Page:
In this essay I will attempting to concentrate on the argument from design and whether or not the existence of regularity and order in this world (Universe) provide compelling evidence for the existence of God. I will begin with a brief explanation of what the teleological argument is. I will then put forward Thomas Aquinas’ (1225-1274) version of the argument, and show David Hume’s (1711-1776) problems with it. I will then move onto William Paley’s (1743-1805) watch argument, again using Hume to bring out problem with such a view. Following that I will show how Charles Darwin (1809 -1882) can get around the apparent design of nature. Then move onto Immanuel Kant’s (1724-1804) criticism of the teleological argument and also attempt to show how regularity and order can be projected onto the universe. I will then warn against the projection of order upon what we see and use David Hume once again to express this view succinctly.

So to begin, the teleological argument is one that attempts to prove or suggest the existence of god by showing evidence for design in the natural world. Using purpose to suggest a cause to explain it. This includes natural laws, biological development, regularity, order and uniformity. In this way it differs from the ontological argument as it uses a posteriori arguments to refer back to and suggest the god that is argued for a priori (The ontological argument).

The design argument can be expressed as so:

  1. The material universe resembles the intelligent productions of human beings in that it exhibits design.
  2. The design in any human artefact is the effect of having been made by an intelligent being.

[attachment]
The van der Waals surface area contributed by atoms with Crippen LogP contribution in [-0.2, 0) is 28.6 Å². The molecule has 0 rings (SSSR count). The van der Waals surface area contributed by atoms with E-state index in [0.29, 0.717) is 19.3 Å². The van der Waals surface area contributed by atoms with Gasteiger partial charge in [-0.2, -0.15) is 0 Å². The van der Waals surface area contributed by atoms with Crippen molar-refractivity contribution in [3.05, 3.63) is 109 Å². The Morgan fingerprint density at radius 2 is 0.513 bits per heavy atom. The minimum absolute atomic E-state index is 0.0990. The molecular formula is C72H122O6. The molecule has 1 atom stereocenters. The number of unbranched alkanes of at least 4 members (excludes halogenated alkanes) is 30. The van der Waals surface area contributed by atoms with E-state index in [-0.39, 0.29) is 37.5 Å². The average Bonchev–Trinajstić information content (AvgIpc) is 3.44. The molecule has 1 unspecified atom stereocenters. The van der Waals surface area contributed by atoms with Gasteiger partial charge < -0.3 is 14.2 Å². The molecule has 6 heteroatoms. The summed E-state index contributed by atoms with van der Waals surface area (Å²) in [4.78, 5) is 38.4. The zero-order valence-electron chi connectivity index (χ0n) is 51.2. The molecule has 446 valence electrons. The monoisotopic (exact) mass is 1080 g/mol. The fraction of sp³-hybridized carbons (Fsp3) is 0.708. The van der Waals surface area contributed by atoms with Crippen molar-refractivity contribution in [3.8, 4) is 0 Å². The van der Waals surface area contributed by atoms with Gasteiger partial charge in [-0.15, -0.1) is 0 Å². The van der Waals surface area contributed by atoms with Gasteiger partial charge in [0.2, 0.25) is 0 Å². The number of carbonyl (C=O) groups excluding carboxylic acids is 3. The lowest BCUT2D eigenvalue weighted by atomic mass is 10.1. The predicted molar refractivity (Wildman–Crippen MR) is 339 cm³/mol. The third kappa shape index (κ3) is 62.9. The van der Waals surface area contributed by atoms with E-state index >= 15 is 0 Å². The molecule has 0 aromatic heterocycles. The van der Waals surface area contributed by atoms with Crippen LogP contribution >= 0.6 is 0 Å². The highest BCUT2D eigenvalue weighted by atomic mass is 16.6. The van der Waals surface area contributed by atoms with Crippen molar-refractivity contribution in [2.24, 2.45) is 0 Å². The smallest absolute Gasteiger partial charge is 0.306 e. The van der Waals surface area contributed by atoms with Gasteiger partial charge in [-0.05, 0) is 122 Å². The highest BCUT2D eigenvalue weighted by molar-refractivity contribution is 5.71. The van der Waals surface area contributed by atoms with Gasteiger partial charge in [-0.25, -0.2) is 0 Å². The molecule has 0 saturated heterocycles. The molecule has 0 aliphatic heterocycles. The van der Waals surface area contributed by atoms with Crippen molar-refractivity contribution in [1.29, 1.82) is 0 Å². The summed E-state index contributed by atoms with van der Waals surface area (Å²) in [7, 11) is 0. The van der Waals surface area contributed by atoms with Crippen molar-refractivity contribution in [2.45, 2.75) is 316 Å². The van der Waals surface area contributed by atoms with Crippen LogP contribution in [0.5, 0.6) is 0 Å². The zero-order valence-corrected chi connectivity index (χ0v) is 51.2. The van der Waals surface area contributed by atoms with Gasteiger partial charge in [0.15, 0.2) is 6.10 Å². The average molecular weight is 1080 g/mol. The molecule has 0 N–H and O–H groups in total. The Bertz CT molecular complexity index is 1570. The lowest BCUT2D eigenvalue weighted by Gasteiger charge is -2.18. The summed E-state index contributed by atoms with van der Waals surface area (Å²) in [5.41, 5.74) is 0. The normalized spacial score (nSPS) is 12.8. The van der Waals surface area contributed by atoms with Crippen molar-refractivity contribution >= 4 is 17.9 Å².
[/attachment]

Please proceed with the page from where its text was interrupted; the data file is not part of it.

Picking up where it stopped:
3. Like effects have like causes.
  4. Therefore, the design in the material universe is the effect of having been made by an intelligent creator. (1)
One of the earliest rigorous examples of this argument comes from Saint Thomas Aquinas. In his fifth way (2) he puts forward the idea that whatever lacks knowledge cannot move towards an end. Just as the arrow is determined by the archer. It is non-sense to say an arrow can shoot itself at a specific target with an aim or purpose. Therefore, concludes Aquinas that there is a being which gives all natural things a direction towards an end. This being is what we call god. Aquinas is making an assertion about the ends and purpose of all things, which can only be given by an intelligent being who directs it.

David Hume was to point out a problem with this view, as it was based on our experience of what intelligent beings do, in a purpose driven context. The problem here, as Hume points out, is that we cannot use our experience of man in order to infer how and why the universe is the way it is.

For example:

“When two species of objects have always been observed to be conjoined together, I can infer, by custom, the existence of one, where-ever I see the existence of the other: and this I call an argument from experience. But how this argument can have place, where the objects, as in the present case, are single, individual, without parallel, or specific resemblance, may be difficult to explain. And will any man tell me with a serious countenance, that an orderly universe must arise from some thought or art, like the human; because we have experience of it? To ascertain this reasoning, it were requisite, that we had experience of the origin of the worlds; and it is not sufficient surely, that we have seen ships and cities arise from human art and contrivance.” (3)

After this came William Paley’s famous watch analogy. Ironically Paley gave this argument twenty three years after Hume had refuted it (4). What Paley did was to take the example of a person coming across a watch in the wild. They would know that this watch was made with a purpose and a design, and know that an intelligent being had made it. From this he infers that all nature is designed by god, making biology and the like solid-proof of this: “Were there no example in the world of contrivance except that of the eye, it would be alone sufficient to support the conclusion which we draw from it, as to the necessity of an intelligent Creator.” (5)